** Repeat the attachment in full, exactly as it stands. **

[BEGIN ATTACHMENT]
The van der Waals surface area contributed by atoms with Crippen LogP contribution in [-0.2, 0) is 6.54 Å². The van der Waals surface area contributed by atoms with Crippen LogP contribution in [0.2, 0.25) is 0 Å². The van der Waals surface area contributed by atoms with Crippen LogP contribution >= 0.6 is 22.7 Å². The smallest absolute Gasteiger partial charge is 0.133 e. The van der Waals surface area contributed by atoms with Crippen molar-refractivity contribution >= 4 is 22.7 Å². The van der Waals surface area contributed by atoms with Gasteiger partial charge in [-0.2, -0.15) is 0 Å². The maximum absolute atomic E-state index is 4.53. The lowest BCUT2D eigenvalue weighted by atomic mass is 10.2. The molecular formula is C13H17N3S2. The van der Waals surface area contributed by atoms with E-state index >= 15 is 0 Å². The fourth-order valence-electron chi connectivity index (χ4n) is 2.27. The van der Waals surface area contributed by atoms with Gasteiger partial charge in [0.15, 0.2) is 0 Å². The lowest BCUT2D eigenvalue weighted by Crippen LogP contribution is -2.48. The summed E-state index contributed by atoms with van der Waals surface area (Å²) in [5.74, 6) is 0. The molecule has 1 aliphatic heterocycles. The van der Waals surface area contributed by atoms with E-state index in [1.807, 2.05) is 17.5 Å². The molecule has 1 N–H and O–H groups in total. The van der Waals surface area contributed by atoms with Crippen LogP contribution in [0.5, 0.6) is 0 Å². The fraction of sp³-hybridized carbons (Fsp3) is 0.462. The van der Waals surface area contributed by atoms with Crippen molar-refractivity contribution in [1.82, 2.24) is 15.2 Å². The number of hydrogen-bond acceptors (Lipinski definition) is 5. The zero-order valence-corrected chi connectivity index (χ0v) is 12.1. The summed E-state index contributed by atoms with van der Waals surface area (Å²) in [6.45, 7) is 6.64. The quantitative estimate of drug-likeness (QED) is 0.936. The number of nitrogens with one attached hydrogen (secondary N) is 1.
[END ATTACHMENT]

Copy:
The van der Waals surface area contributed by atoms with Crippen LogP contribution in [-0.2, 0) is 6.54 Å². The van der Waals surface area contributed by atoms with Crippen LogP contribution in [0.2, 0.25) is 0 Å². The van der Waals surface area contributed by atoms with Crippen LogP contribution >= 0.6 is 22.7 Å². The smallest absolute Gasteiger partial charge is 0.133 e. The van der Waals surface area contributed by atoms with Crippen molar-refractivity contribution >= 4 is 22.7 Å². The van der Waals surface area contributed by atoms with Gasteiger partial charge in [-0.2, -0.15) is 0 Å². The maximum absolute atomic E-state index is 4.53. The lowest BCUT2D eigenvalue weighted by atomic mass is 10.2. The molecular formula is C13H17N3S2. The van der Waals surface area contributed by atoms with E-state index >= 15 is 0 Å². The fourth-order valence-electron chi connectivity index (χ4n) is 2.27. The van der Waals surface area contributed by atoms with Gasteiger partial charge in [0.15, 0.2) is 0 Å². The lowest BCUT2D eigenvalue weighted by Crippen LogP contribution is -2.48. The summed E-state index contributed by atoms with van der Waals surface area (Å²) in [5.74, 6) is 0. The molecule has 1 aliphatic heterocycles. The van der Waals surface area contributed by atoms with E-state index in [1.807, 2.05) is 17.5 Å². The molecule has 1 N–H and O–H groups in total. The van der Waals surface area contributed by atoms with Crippen LogP contribution in [0.5, 0.6) is 0 Å². The fraction of sp³-hybridized carbons (Fsp3) is 0.462. The van der Waals surface area contributed by atoms with Crippen molar-refractivity contribution in [1.82, 2.24) is 15.2 Å². The number of hydrogen-bond acceptors (Lipinski definition) is 5. The zero-order valence-corrected chi connectivity index (χ0v) is 12.1. The summed E-state index contributed by atoms with van der Waals surface area (Å²) in [6.45, 7) is 6.64. The quantitative estimate of drug-likeness (QED) is 0.936. The number of nitrogens with one attached hydrogen (secondary N) is 1.